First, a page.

Biswick Kaswaswa

Oil and power leave whistleblower imprisoned, tortured, and in hiding

“The corrupt activities were against my individual values and as well as my professional ethics. As a chartered accountant, I am supposed to be ethical, have high levels of integrity and must be honest. I am supposed to be fair in all the dealings and ensure that all transactions are done at arm’s length.”

Biswick Kaswaswa

Biswick Kaswaswa, a Malawian national and former Financial Manager at Trinity Energy Company Ltd – the largest privately owned energy company in South Sudan – believed to have uncovered a complete lack of financial management regulations and policies within the company shortly after his appointment in 2018. When Kaswaswa began working to improve the system, he experienced resistance and was ultimately forced out of the company. Kaswaswa was arbitrarily arrested and detained, tortured and forced into hiding. His revelations helped US-based investigative Non-Governmental Organisation The Sentry reveal red flags for illicit business practices, including bribery, tax evasion, and trade-based money laundering.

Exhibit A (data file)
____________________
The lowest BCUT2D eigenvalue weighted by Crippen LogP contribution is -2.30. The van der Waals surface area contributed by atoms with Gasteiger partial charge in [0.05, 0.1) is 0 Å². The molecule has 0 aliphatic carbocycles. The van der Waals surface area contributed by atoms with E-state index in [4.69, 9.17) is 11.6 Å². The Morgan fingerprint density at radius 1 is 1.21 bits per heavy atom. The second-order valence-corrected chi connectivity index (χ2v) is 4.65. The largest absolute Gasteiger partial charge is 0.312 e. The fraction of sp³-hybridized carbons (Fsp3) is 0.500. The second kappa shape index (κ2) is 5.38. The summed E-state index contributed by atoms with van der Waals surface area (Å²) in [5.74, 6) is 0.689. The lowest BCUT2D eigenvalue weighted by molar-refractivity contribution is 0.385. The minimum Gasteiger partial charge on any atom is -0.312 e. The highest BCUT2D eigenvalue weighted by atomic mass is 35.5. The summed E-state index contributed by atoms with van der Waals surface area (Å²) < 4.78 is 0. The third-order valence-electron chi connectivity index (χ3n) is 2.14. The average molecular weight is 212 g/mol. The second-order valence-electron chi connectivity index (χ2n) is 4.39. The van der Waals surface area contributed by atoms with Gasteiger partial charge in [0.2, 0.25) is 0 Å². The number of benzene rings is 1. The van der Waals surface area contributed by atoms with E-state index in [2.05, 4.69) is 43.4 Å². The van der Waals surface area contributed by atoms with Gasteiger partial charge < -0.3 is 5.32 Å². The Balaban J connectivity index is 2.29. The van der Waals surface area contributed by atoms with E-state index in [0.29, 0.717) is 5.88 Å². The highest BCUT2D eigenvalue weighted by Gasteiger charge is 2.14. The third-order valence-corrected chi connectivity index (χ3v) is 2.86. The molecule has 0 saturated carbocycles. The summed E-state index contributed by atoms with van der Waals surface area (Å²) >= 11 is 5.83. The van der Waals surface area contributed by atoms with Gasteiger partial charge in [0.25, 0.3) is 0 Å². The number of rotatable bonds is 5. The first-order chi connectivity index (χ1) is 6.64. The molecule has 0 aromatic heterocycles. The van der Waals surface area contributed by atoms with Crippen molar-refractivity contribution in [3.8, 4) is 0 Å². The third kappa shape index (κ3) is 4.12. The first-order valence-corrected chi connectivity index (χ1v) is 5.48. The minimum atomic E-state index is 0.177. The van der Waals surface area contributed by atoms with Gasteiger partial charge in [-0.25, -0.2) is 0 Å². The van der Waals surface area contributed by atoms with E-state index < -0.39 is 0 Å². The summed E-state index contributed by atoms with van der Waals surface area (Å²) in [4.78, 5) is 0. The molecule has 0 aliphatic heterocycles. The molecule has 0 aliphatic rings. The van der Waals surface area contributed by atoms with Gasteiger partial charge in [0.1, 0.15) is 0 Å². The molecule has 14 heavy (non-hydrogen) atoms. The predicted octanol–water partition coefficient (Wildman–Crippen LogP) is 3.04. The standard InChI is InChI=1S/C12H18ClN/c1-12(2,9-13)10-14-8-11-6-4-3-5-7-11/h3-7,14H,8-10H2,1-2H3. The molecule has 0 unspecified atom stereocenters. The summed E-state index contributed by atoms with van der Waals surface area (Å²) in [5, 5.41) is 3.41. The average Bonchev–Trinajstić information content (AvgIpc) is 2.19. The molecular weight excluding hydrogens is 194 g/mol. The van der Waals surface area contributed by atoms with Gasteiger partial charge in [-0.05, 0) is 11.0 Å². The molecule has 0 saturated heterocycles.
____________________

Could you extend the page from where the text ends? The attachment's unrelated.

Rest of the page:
Kaswaswa, is a Professional Chartered Certified Accountant, and has a long and distinguished career in auditing, taxation, management, and financial accounting, having worked as an accountant for multiple leading companies in this field. Kaswaswa was recruited by Trinity Energy Ltd and relocated to Juba, South Sudan, as a Financial Manager in 2018. 

Kaswaswa’s profession necessitates integrity and accountability. However, his attempts to ensure an adequate level of professionalism within Trinity Energy Ltd were met with repudiation and retaliation. Shortly after his contract started, Kaswaswa uncovered what he believes to be a complete lack of financial management regulations and policies. In this regard, Kaswaswa issued a report to the Board of Directors, highlighting various key issues in the financial reporting and management of the company. One of the primary issues reported was a lack of audit trails, which extended to funds deposited into the bank. Furthermore, he reported that the company used the black market for illicit exchanges of United States Dollars (USD) to South Sudanese pounds and vice versa.